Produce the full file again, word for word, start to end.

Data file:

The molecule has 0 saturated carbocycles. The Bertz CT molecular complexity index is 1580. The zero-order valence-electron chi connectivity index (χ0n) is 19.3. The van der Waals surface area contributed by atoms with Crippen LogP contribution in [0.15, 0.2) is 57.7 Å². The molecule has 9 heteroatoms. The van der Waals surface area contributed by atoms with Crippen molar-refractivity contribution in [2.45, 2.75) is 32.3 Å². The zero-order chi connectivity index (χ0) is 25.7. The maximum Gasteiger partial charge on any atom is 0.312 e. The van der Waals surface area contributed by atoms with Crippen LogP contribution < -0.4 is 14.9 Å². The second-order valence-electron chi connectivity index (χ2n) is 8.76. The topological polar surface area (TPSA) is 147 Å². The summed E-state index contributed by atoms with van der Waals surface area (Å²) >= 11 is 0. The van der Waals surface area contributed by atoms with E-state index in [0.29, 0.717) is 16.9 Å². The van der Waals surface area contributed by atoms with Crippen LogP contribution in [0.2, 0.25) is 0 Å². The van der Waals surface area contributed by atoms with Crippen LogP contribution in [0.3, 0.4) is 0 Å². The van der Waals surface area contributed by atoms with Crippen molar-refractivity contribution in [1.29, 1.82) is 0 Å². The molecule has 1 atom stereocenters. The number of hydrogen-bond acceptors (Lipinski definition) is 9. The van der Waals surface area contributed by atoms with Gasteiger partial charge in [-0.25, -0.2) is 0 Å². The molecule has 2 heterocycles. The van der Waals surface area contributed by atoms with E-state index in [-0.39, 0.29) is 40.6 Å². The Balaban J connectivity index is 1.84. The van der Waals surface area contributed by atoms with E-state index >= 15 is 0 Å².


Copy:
The molecule has 0 saturated carbocycles. The Bertz CT molecular complexity index is 1580. The zero-order valence-electron chi connectivity index (χ0n) is 19.3. The van der Waals surface area contributed by atoms with Crippen LogP contribution in [0.15, 0.2) is 57.7 Å². The molecule has 9 heteroatoms. The van der Waals surface area contributed by atoms with Crippen molar-refractivity contribution in [2.45, 2.75) is 32.3 Å². The zero-order chi connectivity index (χ0) is 25.7. The maximum Gasteiger partial charge on any atom is 0.312 e. The van der Waals surface area contributed by atoms with Crippen LogP contribution < -0.4 is 14.9 Å². The second-order valence-electron chi connectivity index (χ2n) is 8.76. The topological polar surface area (TPSA) is 147 Å². The summed E-state index contributed by atoms with van der Waals surface area (Å²) >= 11 is 0. The van der Waals surface area contributed by atoms with E-state index in [0.29, 0.717) is 16.9 Å². The van der Waals surface area contributed by atoms with Crippen LogP contribution in [0.2, 0.25) is 0 Å². The van der Waals surface area contributed by atoms with Crippen LogP contribution in [0.3, 0.4) is 0 Å². The van der Waals surface area contributed by atoms with Crippen molar-refractivity contribution in [1.29, 1.82) is 0 Å². The molecule has 1 atom stereocenters. The number of hydrogen-bond acceptors (Lipinski definition) is 9. The van der Waals surface area contributed by atoms with Gasteiger partial charge in [-0.25, -0.2) is 0 Å². The molecule has 2 heterocycles. The van der Waals surface area contributed by atoms with E-state index in [-0.39, 0.29) is 40.6 Å². The Balaban J connectivity index is 1.84. The van der Waals surface area contributed by atoms with E-state index >= 15 is 0 Å².